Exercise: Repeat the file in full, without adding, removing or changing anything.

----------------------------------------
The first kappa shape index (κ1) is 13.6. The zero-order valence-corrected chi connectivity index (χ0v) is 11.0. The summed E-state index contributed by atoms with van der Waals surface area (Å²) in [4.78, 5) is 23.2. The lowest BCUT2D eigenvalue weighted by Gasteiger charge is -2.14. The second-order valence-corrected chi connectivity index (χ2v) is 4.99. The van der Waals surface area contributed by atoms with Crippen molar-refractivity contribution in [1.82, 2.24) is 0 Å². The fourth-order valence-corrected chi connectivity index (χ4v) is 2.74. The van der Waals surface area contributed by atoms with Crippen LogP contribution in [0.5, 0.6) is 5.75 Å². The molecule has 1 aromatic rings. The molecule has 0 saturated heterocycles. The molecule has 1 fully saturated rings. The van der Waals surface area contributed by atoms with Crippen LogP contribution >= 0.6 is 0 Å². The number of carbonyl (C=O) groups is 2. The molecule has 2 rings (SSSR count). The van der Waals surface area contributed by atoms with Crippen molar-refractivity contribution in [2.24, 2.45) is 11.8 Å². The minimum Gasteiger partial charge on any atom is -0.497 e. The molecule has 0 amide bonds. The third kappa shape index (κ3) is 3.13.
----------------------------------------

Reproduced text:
The first kappa shape index (κ1) is 13.6. The zero-order valence-corrected chi connectivity index (χ0v) is 11.0. The summed E-state index contributed by atoms with van der Waals surface area (Å²) in [4.78, 5) is 23.2. The lowest BCUT2D eigenvalue weighted by Gasteiger charge is -2.14. The second-order valence-corrected chi connectivity index (χ2v) is 4.99. The van der Waals surface area contributed by atoms with Crippen molar-refractivity contribution in [1.82, 2.24) is 0 Å². The fourth-order valence-corrected chi connectivity index (χ4v) is 2.74. The van der Waals surface area contributed by atoms with Crippen LogP contribution in [0.5, 0.6) is 5.75 Å². The molecule has 1 aromatic rings. The molecule has 0 saturated heterocycles. The molecule has 1 fully saturated rings. The van der Waals surface area contributed by atoms with Crippen LogP contribution >= 0.6 is 0 Å². The number of carbonyl (C=O) groups is 2. The molecule has 2 rings (SSSR count). The van der Waals surface area contributed by atoms with Crippen molar-refractivity contribution in [2.24, 2.45) is 11.8 Å². The minimum Gasteiger partial charge on any atom is -0.497 e. The molecule has 0 amide bonds. The third kappa shape index (κ3) is 3.13.